Waking up late and hungover, I sprinted to meet Nastya and Jenya at Pain De Quotient for my plat de jour before heading into the Special Secret Soviet Nuclear Bunker 42. I love guides who are insatiably fascinated by the subject of their tour, and in this instance he seemed bordering on obsessive. As well as adding comedic value, his feverish love of the Special Secret Nuclear Bunker, now to be referred to as the SSSNB, seemed to fit perfectly with a tour around a Soviet era construction.
A ‘little’ apprehensive due to being mildly claustrophobic we descended 65 metres down a narrow, steep staircase. When we reached the bottom our nuclear-bunker-pride guide discovered that one of our party hadn’t yet purchased a ticket. How we all laughed when the guide said back up the stairs to the ticket booth for him. How he stopped laughing when he realised the guide was being serious. Built in the 50’s, it was home to 2,500 workers (a large percentage being telephone operators) for the next few decades as a ‘nuclear attack sanctuary.’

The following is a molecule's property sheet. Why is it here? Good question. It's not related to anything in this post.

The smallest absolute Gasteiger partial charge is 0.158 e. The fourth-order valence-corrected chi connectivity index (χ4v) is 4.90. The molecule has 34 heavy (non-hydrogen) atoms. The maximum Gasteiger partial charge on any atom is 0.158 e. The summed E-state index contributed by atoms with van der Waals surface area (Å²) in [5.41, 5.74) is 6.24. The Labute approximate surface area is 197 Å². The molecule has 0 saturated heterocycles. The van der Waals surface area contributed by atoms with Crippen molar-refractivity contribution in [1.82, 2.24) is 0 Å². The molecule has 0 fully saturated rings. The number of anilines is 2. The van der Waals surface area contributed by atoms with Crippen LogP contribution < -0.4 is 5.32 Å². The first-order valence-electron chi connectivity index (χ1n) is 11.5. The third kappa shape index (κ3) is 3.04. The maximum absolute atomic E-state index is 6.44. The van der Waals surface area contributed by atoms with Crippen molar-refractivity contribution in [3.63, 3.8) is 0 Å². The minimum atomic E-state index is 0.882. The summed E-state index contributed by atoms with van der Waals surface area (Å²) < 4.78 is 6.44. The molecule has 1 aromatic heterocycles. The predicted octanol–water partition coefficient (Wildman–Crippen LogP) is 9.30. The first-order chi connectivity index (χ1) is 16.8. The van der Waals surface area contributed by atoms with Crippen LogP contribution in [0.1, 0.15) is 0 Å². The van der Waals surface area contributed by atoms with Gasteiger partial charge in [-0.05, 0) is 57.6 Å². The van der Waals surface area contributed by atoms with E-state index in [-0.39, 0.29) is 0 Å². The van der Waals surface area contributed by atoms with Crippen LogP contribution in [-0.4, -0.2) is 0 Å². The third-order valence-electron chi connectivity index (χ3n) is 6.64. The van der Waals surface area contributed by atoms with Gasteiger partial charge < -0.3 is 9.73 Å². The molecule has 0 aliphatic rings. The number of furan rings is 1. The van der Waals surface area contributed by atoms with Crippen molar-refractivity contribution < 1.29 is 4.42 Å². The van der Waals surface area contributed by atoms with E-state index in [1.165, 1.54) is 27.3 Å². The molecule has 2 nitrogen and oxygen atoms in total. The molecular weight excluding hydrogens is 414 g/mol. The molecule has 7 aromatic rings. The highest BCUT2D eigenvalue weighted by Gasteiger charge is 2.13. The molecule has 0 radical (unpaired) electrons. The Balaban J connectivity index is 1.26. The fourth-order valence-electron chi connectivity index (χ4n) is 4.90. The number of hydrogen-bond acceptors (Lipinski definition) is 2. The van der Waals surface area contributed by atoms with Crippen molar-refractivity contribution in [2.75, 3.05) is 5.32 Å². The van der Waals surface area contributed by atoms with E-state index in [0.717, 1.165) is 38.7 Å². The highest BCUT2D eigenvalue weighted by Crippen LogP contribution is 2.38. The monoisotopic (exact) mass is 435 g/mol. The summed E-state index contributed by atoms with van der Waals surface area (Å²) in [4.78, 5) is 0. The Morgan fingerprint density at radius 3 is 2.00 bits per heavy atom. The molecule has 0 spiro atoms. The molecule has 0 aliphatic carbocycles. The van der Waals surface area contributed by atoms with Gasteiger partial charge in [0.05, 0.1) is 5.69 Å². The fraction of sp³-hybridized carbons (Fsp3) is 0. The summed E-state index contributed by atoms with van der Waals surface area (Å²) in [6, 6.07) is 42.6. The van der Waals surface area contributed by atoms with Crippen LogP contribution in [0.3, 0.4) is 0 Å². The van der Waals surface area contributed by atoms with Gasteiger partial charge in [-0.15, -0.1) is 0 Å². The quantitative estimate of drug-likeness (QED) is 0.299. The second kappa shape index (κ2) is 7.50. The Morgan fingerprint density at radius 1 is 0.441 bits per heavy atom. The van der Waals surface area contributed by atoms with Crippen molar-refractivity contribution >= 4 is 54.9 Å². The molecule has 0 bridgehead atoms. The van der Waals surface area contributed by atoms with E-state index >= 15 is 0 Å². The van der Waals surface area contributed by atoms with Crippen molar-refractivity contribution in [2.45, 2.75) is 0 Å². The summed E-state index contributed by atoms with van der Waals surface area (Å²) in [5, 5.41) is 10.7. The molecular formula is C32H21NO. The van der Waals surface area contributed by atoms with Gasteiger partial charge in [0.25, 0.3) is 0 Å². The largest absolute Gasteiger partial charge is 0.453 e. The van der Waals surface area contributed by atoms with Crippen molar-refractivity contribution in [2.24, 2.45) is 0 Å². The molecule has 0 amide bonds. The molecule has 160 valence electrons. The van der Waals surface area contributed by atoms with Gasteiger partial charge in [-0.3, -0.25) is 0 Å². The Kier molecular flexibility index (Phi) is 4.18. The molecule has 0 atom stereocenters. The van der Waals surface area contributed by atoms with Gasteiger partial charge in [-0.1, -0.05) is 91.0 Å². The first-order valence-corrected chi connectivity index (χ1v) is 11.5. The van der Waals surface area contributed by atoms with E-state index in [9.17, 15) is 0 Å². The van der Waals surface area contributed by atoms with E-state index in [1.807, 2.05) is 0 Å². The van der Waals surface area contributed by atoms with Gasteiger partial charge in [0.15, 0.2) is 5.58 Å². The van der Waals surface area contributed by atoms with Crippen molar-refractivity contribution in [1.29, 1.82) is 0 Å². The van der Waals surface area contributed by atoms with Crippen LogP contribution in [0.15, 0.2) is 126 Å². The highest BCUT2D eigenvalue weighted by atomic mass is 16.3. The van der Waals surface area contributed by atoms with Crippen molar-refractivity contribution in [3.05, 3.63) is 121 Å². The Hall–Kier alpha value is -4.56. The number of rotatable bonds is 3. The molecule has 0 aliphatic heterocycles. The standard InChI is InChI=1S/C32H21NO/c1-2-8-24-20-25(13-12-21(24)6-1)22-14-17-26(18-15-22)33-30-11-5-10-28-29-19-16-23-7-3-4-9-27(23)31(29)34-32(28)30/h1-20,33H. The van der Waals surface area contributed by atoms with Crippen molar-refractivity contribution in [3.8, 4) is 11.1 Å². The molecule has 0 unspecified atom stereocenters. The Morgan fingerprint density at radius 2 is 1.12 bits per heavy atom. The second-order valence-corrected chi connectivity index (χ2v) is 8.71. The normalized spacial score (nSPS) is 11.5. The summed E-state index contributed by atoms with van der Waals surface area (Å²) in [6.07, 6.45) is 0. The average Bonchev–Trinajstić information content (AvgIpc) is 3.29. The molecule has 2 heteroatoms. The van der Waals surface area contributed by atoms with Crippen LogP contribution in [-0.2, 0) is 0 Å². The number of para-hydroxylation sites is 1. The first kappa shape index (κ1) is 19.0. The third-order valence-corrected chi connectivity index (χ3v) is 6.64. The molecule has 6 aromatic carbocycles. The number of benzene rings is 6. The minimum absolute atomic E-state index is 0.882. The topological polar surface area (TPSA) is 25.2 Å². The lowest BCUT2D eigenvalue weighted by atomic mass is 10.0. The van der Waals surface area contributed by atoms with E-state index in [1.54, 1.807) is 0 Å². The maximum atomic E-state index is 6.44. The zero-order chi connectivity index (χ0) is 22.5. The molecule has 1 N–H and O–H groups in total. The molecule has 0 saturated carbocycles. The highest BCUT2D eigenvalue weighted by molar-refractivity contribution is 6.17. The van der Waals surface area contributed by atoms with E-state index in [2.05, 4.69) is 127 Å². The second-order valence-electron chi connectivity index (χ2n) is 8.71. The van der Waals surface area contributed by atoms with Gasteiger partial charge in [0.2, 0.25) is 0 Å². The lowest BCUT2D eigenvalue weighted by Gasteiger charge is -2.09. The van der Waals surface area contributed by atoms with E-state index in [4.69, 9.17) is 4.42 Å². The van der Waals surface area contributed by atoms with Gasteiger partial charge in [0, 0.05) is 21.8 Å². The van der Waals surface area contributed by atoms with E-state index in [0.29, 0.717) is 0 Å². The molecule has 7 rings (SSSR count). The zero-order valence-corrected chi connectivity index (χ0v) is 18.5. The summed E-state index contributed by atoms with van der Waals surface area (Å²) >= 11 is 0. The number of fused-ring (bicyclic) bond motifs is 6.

We were guided through the narrow passages of the SSSNB, and shown the entrances linked to the Metro system, which I found strangely fascinating. We got to play dress up in Soviet army gear complete with AK 47’s. Perhaps my favourite, and most definitely the guide’s part of the tour; blowing up a Nuclear Bomb in the SSSNB. The guide and I were both sat at a computer, listening to commands from our superiors (he was mine from) that ultimately ended up in us pressing a button that dropped a Nuclear Bomb on civilians. Whilst he was excited and enthusiastic about this act, I sat there with a dropped jaw staring at the screen above that was showing a mix of terrified humans and the aftermath of my actions. I did however enjoy sporting the Soviet hat.
At the end of the tour we were shown the area you could rent out for parties and conferences. Capitalism eh?